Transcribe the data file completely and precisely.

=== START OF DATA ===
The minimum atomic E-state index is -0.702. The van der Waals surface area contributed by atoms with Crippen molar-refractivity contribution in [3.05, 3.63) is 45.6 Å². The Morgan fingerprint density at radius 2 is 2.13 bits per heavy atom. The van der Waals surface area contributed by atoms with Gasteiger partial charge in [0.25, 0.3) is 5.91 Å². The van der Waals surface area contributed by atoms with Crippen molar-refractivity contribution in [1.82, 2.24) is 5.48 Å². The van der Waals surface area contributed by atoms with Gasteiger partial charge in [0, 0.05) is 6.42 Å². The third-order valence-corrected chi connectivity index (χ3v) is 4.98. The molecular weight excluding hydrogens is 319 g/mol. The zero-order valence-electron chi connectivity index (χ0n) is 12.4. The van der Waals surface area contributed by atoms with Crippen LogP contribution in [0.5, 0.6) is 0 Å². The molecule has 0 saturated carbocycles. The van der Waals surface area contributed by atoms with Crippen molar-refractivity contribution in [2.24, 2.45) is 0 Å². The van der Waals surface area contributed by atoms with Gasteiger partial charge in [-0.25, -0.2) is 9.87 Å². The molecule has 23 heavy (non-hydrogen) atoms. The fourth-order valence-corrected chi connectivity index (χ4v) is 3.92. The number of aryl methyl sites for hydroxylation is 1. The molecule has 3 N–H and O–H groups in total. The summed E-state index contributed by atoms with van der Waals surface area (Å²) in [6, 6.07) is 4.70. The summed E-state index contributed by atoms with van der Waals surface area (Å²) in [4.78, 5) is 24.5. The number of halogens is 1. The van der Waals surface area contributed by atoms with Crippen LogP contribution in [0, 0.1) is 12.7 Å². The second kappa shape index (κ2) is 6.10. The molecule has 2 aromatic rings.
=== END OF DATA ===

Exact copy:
The minimum atomic E-state index is -0.702. The van der Waals surface area contributed by atoms with Crippen molar-refractivity contribution in [3.05, 3.63) is 45.6 Å². The Morgan fingerprint density at radius 2 is 2.13 bits per heavy atom. The van der Waals surface area contributed by atoms with Gasteiger partial charge in [0.25, 0.3) is 5.91 Å². The van der Waals surface area contributed by atoms with Crippen molar-refractivity contribution in [1.82, 2.24) is 5.48 Å². The van der Waals surface area contributed by atoms with Gasteiger partial charge in [0, 0.05) is 6.42 Å². The third-order valence-corrected chi connectivity index (χ3v) is 4.98. The molecular weight excluding hydrogens is 319 g/mol. The zero-order valence-electron chi connectivity index (χ0n) is 12.4. The van der Waals surface area contributed by atoms with Crippen LogP contribution in [0.5, 0.6) is 0 Å². The molecule has 0 saturated carbocycles. The van der Waals surface area contributed by atoms with Crippen molar-refractivity contribution in [2.24, 2.45) is 0 Å². The van der Waals surface area contributed by atoms with Gasteiger partial charge in [-0.25, -0.2) is 9.87 Å². The molecule has 23 heavy (non-hydrogen) atoms. The fourth-order valence-corrected chi connectivity index (χ4v) is 3.92. The number of aryl methyl sites for hydroxylation is 1. The molecule has 3 N–H and O–H groups in total. The summed E-state index contributed by atoms with van der Waals surface area (Å²) in [6, 6.07) is 4.70. The summed E-state index contributed by atoms with van der Waals surface area (Å²) in [4.78, 5) is 24.5. The number of halogens is 1. The van der Waals surface area contributed by atoms with Crippen LogP contribution in [0, 0.1) is 12.7 Å². The second kappa shape index (κ2) is 6.10. The molecule has 2 aromatic rings.